Public Protector talks Executive Ethics to Limpopo provincial executive
Public Protector Adv. Busisiwe Mkhwebane – who is currently in Egypt in her capacity as President of the African Ombudsman and Mediators Association (AOMA), Cairo, participating in a regional conference and workshop on the role of the Egyptian Council for Human Rights in Legal Assistance and Complaints Handling – returns to Limpopo as part of her annual Stakeholder Roadshow on Wednesday.
She kicked-off the roadshow last week in that province with a meeting with the Speaker of the Provincial Legislature in Polokwane as well as an outreach engagement with the community of Mankweng outside the provincial capital.
This year’s roadshow targets newly appointed members of the executive arm of government in provinces following the recent general elections and focuses on the Public Protector’s powers to enforce executive ethics.
In terms of the Executive Members’ Ethics Act 82 of 1998 (EMEA), which gives effect to section 96 of the Constitution and in terms of which the Executive Code of Ethics has been published, the Public Protector must investigate any alleged breaches of the Code and report to the President or Premiers, who are the custodians of executive ethics in the national and provincial cabinets, respectively.
The Public Protector is the only institution in the country that has powers to investigate alleged violations of the Executive Code of Ethics. Only members of the executive and legislative arms of government can complain to the Public Protector about alleged breaches of the Code of Ethics.
Over the years, the Public Protector has investigated numerous complaints of alleged breaches of the Code of Ethics by members of the executive at both the national and provincial levels of government.
These included alleged incidences of misleading the legislature, acting in a manner that was inconsistent with their offices, using the positions entrusted to them to enrich themselves or improperly benefit another person and exposing themselves to situations involving the risk of a conflict between their official responsibilities and their private interests – all of which are outlawed by the Code of Ethics, EMEA and section 96 of the Constitution.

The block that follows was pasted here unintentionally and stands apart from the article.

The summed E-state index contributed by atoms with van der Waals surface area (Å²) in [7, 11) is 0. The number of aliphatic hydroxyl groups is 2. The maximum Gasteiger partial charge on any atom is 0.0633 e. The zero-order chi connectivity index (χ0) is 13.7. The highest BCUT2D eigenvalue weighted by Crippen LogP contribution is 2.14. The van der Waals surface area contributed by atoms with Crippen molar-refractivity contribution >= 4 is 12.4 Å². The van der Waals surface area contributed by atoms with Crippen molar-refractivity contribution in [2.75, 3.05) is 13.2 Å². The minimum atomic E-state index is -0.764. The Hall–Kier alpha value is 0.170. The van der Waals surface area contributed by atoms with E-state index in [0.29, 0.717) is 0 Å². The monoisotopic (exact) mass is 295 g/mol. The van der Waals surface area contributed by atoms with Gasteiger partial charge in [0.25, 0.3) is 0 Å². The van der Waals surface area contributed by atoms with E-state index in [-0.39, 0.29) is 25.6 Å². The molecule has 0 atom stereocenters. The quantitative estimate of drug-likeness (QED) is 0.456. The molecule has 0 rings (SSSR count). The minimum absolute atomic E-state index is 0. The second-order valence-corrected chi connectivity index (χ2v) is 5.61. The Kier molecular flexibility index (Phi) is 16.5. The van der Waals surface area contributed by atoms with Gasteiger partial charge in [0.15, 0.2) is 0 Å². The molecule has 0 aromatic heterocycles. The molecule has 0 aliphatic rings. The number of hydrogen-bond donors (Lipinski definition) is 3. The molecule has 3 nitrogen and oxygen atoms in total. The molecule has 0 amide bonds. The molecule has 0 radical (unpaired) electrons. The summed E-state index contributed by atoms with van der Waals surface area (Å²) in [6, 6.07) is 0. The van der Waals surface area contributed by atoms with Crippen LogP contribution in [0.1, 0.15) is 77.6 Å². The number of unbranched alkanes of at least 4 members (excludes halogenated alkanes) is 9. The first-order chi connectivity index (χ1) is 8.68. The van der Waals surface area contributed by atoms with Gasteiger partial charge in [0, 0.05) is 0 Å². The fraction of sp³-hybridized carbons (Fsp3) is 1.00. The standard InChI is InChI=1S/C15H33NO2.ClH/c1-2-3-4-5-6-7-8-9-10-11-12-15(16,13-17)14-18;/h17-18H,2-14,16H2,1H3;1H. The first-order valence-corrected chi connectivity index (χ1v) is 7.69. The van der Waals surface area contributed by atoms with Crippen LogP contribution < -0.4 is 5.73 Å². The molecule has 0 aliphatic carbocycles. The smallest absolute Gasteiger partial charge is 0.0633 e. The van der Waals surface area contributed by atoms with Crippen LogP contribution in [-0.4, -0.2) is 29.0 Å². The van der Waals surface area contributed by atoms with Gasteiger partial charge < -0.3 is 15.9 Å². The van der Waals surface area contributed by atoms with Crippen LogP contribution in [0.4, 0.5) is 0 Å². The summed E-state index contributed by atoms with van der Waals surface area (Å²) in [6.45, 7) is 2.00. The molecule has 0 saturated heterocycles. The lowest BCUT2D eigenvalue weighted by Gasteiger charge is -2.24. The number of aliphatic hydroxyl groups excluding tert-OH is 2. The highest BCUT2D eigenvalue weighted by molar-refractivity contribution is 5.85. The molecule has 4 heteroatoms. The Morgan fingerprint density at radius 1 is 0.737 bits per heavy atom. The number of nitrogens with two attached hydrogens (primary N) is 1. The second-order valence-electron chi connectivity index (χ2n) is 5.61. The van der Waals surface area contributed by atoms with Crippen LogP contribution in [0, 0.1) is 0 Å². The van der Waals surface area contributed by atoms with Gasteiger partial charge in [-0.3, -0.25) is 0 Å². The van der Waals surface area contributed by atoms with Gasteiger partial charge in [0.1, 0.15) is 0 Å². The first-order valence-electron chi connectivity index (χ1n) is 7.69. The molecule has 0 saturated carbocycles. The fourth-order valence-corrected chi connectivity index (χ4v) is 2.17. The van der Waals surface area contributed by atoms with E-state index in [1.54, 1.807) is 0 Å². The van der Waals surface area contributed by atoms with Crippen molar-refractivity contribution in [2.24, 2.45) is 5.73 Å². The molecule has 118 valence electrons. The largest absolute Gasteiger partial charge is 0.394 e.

Themed Governance and Ethics – What Is Expected of Members of the Executive, the roadshow will comprise a series of sessions aimed at enlightening the incoming members of the executive in the different provinces about what is expected of them in regards to section 96 of the Constitution, EMEA and the Code of Ethics.
At national level, a similar presentation and engagement will take place under the auspices of the Office on Institutions Supporting Democracy in Parliament.
“The fact that new executives have just taken to office following the recent democratic elections presents an opportune moment for us to help them understand the dos and don’ts in relation to ethical conduct,” said Adv. Mkhwebane, ahead of the roadshow.
From Limpopo, the roadshow will move to the Eastern Cape in July, followed by Gauteng in August and Northern Cape and KwaZulu-Natal in September. From there, it will go to the Western Cape in October, Free State in November, North West in December and Mpumalanga in March 2020. Details in this regard will be communicated in due course.
The roadshow will also be used to follow up on progress with regard to the establishment of these internal complaints resolution units and map a way forward. This was the focus of the previous tour of the provinces in support of Pillar 7 of the Public Protector Vision 2023, which advocates for the establishment of effective complaints resolution mechanisms.
The Public Protector’s address of the Limpopo Executive, which is not open to the media, is scheduled as follows:
Event: Engagement with the Provincial Executive (during the Provincial Government’s own Induction Workshop for the Executive Council)
Date: Wednesday, June 19, 2019
Time: 09: 30
Venue: Zebula Golf Estate, Bela-Bela